Driven To Kill Hit-to-kill murders are unfortunately common in China and Taiwan. In “Driven To Kill” by Geoffrey Sant, he describes why citizens would rather kill a pedestrian than leave the victim alive. The broken justice system in China can lead to citizens taking justice into their own hands, whether they are a witness or the driver. In China and Taiwan, the way the law works causes hit to-kill murders to be common. One of the main reasons this is allowed to happen is the economical benefits of killing, rather than just disabling someone with your car.
When you hit someone and they survive, you are indebted to them for as long as they live. Paying lifetime care for a disabled survivor can cost up to millions, while the compensation for killing someone “…amounts typically range from $30,000-$50,000…once payments are made, the matter is over”.
Since these laws are in act, citizens of China are more likely to hit to kill instead of minorly injure, because they simply can’t afford it.
Another reason this keeps occurring is because of the court these cases are tried in. In almost every case read, the drive has claimed that they were under the impression they hit an inanimate object. In one case, driver Zhao Xiao Cheng ran over a grandmother, reversed, and grinded her into the pavement. He claimed that he “…thought he was driving over a trash can”. In another case, a driver ran over a child and “…claimed to have confused the boy with a cardboard box or trash bag” (Sant Paragraph 8).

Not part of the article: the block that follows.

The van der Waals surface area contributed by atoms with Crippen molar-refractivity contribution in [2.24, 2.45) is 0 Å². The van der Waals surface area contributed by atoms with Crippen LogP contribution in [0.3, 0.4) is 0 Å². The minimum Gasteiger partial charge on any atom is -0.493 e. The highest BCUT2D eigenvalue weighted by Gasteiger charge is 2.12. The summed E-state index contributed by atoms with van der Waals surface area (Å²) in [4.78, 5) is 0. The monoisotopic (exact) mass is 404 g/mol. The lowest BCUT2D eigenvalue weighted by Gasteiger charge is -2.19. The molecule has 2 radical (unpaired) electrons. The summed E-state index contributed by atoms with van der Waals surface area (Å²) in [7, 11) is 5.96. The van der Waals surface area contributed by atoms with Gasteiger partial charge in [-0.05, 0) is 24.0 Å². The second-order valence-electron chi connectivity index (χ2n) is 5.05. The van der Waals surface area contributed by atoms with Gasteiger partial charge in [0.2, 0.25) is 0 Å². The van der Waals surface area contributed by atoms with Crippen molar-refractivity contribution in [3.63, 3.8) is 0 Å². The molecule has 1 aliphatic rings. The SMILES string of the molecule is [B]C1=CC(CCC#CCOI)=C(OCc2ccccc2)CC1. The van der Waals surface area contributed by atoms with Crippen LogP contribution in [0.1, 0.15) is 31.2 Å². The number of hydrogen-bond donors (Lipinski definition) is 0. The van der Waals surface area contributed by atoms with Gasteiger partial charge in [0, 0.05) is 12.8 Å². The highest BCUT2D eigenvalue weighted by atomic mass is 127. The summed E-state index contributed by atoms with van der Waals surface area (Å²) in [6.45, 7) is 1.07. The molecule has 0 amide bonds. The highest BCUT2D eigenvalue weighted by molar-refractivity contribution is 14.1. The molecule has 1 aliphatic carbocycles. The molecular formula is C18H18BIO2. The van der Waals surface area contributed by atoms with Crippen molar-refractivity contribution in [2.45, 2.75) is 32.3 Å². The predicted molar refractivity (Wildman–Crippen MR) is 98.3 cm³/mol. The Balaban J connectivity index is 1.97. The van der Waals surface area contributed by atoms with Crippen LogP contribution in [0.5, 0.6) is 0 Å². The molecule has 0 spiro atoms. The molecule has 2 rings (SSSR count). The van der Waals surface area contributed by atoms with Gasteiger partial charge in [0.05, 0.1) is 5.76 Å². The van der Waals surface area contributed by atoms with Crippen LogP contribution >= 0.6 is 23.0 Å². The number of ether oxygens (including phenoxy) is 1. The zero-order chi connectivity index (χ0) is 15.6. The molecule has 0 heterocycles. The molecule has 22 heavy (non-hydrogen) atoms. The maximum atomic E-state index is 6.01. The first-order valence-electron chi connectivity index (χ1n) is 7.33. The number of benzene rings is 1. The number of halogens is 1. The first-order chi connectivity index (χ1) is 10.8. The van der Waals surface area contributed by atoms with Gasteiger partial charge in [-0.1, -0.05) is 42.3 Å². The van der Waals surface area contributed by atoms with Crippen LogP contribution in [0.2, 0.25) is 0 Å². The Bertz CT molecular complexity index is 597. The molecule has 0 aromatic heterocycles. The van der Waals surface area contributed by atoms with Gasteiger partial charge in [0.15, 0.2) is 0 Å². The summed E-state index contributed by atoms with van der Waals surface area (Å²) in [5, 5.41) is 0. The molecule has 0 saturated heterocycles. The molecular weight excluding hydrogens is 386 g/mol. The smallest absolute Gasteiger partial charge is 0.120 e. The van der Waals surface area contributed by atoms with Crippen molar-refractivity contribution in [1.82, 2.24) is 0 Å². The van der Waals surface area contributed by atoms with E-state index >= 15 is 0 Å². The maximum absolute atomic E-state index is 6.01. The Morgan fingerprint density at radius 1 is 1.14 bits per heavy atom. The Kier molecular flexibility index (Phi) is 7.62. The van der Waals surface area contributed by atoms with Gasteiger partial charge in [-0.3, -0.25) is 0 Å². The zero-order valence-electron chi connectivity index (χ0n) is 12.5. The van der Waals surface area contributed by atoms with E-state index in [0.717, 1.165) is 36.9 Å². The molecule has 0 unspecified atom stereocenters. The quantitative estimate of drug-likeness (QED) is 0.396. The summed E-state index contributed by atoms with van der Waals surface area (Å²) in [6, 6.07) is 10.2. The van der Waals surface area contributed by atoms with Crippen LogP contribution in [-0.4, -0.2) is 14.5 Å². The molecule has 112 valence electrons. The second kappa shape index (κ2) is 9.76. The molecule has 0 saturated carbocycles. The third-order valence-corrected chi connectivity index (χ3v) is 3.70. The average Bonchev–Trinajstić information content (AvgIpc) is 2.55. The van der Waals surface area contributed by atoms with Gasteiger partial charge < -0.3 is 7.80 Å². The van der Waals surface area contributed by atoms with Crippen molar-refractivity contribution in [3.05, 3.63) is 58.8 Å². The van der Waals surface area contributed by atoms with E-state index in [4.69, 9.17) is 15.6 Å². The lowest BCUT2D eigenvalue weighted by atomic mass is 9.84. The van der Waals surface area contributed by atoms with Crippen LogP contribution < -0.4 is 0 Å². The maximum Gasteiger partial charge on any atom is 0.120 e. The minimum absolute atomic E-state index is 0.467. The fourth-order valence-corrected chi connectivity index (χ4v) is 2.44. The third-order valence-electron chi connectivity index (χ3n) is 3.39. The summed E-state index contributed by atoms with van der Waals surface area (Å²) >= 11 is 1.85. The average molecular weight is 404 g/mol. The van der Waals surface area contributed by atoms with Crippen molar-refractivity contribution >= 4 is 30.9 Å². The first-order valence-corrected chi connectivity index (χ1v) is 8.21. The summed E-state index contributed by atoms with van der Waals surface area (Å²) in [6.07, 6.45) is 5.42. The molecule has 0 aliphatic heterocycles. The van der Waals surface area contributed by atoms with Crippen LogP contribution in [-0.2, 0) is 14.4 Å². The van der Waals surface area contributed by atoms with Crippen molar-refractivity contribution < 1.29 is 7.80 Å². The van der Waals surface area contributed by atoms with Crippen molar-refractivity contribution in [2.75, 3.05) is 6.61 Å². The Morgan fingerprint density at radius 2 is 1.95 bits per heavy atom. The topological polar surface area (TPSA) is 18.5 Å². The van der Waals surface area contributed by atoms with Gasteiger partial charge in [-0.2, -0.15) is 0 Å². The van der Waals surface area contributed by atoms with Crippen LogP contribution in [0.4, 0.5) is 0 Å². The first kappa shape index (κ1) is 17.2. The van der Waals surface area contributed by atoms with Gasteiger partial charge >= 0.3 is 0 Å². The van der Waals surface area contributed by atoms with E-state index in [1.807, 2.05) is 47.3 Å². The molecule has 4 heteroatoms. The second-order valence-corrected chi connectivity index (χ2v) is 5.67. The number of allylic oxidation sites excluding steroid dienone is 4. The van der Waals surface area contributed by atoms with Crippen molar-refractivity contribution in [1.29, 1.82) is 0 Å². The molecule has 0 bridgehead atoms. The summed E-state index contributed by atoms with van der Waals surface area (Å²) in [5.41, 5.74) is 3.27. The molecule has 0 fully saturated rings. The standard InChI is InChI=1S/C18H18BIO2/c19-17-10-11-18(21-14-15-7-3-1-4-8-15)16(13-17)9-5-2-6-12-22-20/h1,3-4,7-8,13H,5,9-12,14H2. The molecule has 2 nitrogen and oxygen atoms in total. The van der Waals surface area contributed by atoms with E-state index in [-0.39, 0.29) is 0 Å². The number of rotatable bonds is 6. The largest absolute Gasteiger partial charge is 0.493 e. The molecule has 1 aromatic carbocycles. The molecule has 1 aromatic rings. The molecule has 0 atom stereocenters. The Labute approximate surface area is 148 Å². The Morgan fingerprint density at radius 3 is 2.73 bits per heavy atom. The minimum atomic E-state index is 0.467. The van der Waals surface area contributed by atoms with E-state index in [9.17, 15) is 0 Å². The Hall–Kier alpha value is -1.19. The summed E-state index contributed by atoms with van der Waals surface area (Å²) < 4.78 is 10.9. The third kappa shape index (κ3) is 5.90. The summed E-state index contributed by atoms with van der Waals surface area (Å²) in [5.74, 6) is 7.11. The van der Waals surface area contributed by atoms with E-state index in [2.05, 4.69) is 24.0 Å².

These situations also occur because of bribery of officials or the families of the victims. In one case, after an unlicensed driver ran over a two year-old girl, the driver reportedly said “Don’t say that I was driving the car…Say it was my husband. We can give you money.” (Sant Paragraph 1). Although it is the family’s decision to accept the money or go to court, it is still wrong of a driver to think they should get away blatant murder of a child. It is also stated that “…drivers seem confident that they can either bribe local officials or hire a lawyer to evade murder charges”.
China and Taiwan’s laws lead to lethal car accidents becoming common. This is due to the high medical fees that drivers whose collision victims survive the crash. The corrupt justice system in China and Taiwan also causes drivers to get away with their crimes, from both bribery and lying in court. In China and Taiwan, the way the laws are punished allows hit-to-kill collisions to be commonplace.